God Doesn’t Play Our Games

It’s the umpire’s call to make, not ours.

I love baseball for many reasons, but mainly because baseball is binary. You’re either “out” or “safe.” The ball is either “fair” or “foul.” The pitch is either a “strike” or a “ball.” You either “win” or “lose,” unless it rains, which I’ve been praying for every day this summer when my Cincinnati Reds play the Milwaukee Brewers. You simply can’t lose if it’s a “rain-out.”

There’s something oddly comforting to the human psyche about all things binary. There’s no gray area. It’s either one or the other. Or is it? To quote Crash Davis in the movie Bull Durham, summing up the deep mysteries of life: “Sometimes you win, sometimes you lose, sometimes it rains.” So, there’s a third possibility. It’s trinary.

I realize that one of baseball’s great enjoyments is disagreeing with the umpire’s calls, like with balls and strikes or with a runner’s attempt to steal a base. “How could that be a strike? It was too low!” or, “there’s no way he was out, the second baseman tagged him after his foot was already on the bag!” That’s been part of the game since my Cincinnati Reds (the first professional baseball team, by the way) began playing in 1869. With the advent of advanced video technology, we can now have our arguments slowed down frame by frame, so we can be outraged over an umpire’s questionable call. But, of course, it’s all questionable, isn’t it? Still, the umpire makes the call. And it’s the umpire’s call to make, not ours. Baseball fans take that for granted even as we conclude a person with significant vision impairment could’ve made a better call than that umpire. Yet, we still take it for granted because it would be impossible for baseball to work any other way. Someone, like an umpire, must declare what “is.”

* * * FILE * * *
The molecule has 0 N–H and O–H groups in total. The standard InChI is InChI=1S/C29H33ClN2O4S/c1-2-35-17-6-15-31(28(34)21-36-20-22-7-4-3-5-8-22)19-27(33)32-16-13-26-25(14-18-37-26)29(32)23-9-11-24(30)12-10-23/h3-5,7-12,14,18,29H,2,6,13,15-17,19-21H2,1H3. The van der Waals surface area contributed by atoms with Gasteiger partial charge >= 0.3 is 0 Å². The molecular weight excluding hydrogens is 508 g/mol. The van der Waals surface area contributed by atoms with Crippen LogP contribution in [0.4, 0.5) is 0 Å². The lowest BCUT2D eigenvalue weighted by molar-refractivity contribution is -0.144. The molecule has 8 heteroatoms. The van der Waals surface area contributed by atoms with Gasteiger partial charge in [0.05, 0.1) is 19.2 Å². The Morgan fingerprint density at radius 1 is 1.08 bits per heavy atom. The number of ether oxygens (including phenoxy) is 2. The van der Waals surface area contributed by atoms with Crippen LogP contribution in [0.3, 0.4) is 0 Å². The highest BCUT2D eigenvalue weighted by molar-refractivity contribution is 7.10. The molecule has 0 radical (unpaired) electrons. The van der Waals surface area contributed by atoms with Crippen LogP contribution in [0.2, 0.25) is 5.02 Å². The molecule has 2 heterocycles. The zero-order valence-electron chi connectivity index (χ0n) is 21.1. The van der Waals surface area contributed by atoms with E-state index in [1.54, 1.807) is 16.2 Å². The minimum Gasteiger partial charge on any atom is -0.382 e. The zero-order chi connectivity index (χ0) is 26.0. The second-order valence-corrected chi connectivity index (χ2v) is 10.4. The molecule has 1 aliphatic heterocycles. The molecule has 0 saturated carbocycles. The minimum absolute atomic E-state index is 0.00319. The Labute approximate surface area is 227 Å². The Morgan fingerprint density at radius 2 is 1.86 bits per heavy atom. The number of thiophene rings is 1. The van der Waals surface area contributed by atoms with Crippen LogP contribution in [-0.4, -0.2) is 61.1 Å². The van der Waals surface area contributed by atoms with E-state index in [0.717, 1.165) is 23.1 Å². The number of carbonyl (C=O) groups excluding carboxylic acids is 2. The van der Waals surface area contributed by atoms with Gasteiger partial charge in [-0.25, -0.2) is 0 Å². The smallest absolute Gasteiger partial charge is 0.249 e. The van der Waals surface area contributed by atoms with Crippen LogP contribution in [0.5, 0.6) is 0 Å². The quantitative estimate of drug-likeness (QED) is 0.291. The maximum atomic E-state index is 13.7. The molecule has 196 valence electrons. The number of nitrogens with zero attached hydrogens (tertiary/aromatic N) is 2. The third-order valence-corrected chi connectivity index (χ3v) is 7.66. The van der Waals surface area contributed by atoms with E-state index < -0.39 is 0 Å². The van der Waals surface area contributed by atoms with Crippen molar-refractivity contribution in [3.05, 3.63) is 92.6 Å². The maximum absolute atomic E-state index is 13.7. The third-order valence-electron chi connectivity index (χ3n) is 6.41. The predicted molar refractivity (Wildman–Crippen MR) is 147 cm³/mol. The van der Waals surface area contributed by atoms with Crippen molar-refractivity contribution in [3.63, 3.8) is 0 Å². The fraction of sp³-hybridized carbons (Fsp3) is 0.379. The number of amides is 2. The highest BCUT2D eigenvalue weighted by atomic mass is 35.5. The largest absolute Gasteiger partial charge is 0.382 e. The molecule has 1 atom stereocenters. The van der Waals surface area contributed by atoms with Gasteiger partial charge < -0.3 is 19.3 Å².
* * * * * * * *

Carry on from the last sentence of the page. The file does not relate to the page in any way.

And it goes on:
It occurs to me that even non-baseball fans like to argue with God the same way baseball nuts like me argue with umpires. We question God’s judgment on a host of topics, asking questions like: “Why did this happen?” or, “Why do bad things happen to good people?” or, “Why do the evil (Yankees) prosper?” In our worst moments, we like to think we’d be a better umpire than God. We all long for the clarity of the binary (good vs. evil, Reds vs. Cubs, etc.), insisting one either is saved (safe!) or damned (out!). It’s how we envision the game of life should be played, at least if we made the rules of the game.

God, however, doesn’t play our little games.

In Jesus, in his life, on his cross, and in his resurrection, God has made it clear who the umpire is (hint: not us) and what the eternal “call” is (“Grace,” the merciful forgiveness of the world’s sins). God isn’t binary, and yet we continuingly project our need for either/or clarity on to God, as if God were just like us (another hint: God isn’t, read Psalm 50:21). Rather, God’s modus operandi in Jesus takes our agency to win or lose “the game” out of our hands and places it on the body of Jesus hanging on the cross. So, God’s grace is something we should “take for granted.” When we “take for granted” what God has done in Jesus, we’re not trivializing his atoning work. On the contrary, we’re receiving and honoring God’s “call” on the “play” and we’re humbly acknowledging that “sometimes it rains” grace even on the Cubs. God has declared a trinary “rain-out” for us all through the deluge of God’s grace.

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